The Liberal Democrats believe Peel’s Principles of Policing should comprise the basis of all police activities. Criminal law exists to serve us, and should be limited to behaviours that cause harm to others without their consent.
Under this approach, all citizens can support and help uphold the law. Indeed, only through widespread voluntary adherence to the law can respect for the law be maintained. The maintenance of public support is integral to effective policing.
- Repealing victimless crimes and pursuing a more balanced approach to traffic laws will allow more police resources to be used for, rather than against, the public.
- Strict limits on police power, vigorously enforced, will assist police to carry out their duties with the full cooperation and trust of the community.
- The traditional features of criminal law in Western civilisation — including freedom from arbitrary arrest, freedom from ‘double jeopardy’, the right to silence, the right to a fair, speedy and public trial, and the presumption of innocence— are critical for a free society and must be preserved, including for terrorism offences.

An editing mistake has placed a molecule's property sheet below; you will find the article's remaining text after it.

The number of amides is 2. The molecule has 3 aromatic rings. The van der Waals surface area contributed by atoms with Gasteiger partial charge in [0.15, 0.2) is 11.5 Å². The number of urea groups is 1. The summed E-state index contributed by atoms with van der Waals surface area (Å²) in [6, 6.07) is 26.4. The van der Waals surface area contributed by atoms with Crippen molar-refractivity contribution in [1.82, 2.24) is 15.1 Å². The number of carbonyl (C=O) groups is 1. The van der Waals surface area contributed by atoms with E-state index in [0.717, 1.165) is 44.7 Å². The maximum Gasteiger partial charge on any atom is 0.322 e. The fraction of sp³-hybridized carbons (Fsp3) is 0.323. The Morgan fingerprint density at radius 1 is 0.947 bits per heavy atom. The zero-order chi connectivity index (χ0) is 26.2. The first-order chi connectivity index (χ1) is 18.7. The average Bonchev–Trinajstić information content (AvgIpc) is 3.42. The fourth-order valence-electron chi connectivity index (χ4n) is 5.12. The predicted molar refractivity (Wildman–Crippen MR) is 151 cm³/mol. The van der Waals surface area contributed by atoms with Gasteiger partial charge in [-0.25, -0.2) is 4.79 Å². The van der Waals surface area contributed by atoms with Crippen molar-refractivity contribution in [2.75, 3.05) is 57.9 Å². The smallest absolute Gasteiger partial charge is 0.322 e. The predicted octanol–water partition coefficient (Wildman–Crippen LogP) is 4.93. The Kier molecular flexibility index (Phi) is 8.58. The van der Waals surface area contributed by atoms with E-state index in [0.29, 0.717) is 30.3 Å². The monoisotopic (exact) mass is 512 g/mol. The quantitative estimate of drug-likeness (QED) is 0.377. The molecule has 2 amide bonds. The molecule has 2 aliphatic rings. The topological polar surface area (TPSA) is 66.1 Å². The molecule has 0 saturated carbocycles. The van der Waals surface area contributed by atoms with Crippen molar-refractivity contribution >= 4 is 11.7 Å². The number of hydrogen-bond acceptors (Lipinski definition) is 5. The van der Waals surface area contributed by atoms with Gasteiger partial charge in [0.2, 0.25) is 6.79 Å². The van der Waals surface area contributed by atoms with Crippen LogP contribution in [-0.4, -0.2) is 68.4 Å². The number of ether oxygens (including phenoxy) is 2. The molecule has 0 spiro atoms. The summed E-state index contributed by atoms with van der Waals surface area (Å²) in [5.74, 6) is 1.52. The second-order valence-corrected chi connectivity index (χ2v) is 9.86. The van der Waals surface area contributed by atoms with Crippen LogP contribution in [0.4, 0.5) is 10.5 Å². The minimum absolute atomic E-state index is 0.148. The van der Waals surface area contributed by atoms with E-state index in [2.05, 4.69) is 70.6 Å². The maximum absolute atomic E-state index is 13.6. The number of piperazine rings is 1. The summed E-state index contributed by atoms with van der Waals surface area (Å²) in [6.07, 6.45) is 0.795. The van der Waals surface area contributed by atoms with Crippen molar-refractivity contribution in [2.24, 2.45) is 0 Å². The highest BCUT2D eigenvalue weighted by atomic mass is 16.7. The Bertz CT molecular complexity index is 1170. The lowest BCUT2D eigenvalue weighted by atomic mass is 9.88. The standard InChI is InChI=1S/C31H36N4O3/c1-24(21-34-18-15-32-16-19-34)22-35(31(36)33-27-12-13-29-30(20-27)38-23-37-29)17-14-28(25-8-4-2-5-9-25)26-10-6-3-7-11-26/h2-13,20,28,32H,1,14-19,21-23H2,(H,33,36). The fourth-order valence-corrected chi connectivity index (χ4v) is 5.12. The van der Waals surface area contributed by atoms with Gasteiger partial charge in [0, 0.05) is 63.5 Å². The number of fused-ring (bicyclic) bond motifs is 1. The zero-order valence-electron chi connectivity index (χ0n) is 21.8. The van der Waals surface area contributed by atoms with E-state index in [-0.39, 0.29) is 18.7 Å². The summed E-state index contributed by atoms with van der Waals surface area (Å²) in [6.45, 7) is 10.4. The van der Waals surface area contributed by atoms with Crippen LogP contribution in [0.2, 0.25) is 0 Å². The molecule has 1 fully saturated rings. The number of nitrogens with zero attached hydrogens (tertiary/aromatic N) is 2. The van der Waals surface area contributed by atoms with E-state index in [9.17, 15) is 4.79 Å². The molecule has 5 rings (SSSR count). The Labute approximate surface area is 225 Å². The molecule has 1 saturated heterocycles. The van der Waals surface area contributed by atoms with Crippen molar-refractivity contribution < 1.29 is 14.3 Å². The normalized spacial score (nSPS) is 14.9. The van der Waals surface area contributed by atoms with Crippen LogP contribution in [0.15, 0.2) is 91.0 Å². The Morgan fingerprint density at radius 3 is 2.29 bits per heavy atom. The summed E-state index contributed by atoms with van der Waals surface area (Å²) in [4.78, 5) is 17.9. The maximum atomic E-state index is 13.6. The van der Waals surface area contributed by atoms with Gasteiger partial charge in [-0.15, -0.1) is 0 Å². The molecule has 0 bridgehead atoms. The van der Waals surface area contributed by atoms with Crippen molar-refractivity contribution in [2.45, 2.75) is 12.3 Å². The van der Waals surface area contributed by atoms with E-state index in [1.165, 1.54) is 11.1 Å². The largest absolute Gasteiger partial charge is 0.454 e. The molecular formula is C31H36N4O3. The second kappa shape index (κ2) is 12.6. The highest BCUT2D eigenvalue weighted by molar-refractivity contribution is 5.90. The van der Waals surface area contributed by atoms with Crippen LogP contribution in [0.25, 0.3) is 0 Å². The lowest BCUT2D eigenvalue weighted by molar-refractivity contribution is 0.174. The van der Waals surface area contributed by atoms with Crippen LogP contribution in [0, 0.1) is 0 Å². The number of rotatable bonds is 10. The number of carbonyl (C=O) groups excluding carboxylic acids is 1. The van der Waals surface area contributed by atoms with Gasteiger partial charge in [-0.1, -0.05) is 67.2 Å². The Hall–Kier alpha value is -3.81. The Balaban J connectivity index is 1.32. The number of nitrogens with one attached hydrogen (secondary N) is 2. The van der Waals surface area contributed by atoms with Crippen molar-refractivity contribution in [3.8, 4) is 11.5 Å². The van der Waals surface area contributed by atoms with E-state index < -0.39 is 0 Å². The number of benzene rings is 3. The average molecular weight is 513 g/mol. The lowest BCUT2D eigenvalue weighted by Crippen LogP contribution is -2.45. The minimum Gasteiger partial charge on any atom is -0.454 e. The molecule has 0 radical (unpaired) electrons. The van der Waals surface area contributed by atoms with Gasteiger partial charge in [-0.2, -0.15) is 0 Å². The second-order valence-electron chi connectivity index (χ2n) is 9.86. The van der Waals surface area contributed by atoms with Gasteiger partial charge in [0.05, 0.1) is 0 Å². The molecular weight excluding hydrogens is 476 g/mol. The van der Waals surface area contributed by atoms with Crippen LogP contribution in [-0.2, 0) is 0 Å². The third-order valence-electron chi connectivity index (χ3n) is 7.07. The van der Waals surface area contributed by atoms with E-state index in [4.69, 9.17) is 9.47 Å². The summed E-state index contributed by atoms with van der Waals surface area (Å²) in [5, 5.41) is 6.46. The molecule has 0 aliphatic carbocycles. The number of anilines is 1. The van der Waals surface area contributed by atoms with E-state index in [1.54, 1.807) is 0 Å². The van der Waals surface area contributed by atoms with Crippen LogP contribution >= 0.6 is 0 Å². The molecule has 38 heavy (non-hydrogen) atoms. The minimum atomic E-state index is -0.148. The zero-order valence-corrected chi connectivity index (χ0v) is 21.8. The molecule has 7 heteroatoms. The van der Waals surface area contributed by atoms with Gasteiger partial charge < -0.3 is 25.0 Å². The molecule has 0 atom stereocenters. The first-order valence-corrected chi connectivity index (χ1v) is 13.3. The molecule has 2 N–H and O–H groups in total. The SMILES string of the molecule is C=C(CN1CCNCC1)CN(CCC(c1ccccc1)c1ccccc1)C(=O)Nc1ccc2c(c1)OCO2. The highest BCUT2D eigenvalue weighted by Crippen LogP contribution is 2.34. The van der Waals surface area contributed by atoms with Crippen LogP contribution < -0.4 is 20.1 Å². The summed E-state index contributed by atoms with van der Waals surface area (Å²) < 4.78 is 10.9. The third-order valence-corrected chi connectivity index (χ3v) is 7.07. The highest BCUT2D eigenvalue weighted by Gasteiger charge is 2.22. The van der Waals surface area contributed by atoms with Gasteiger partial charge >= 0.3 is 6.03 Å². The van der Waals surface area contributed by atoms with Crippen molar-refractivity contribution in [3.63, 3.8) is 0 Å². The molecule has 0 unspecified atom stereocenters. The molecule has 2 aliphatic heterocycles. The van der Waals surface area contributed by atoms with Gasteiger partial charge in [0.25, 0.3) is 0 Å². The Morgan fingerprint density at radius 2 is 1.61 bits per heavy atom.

- Rehabilitation, restitution for victims, deterrence and incapacitation (that is, removing perpetrators from society to avoid further harm) are legitimate principles for sentencing. Retribution by the state is not a legitimate principle of sentencing.
- There should be no re-introduction of the death penalty.
- Legal aid for low income defendants and compensation for victims of crime should be maintained.
Police officers are members of the public we employ to uphold the law. The police are part of the public, not a force separate from and in opposition to the public, and at all times civilians.
The cooperative relationship between the public and police relies not on police being influenced by perceived popular causes and public opinion, but on the police providing impartial service to the law, respecting the role of the legislature and judiciary, and upholding clearly defined and vigorously enforced rules of police behaviour. Coercive powers should be used only to the minimum extent necessary to uphold the law, and police should be accountable for their use of these powers (individually in extreme cases).
Police systems and reporting must have adequate checks and balances to protect individual rights (including those of police officers), and must be independently scrutinised to protect against abuse of power. Peel’s Principles of policing should comprise the basis of all police activities.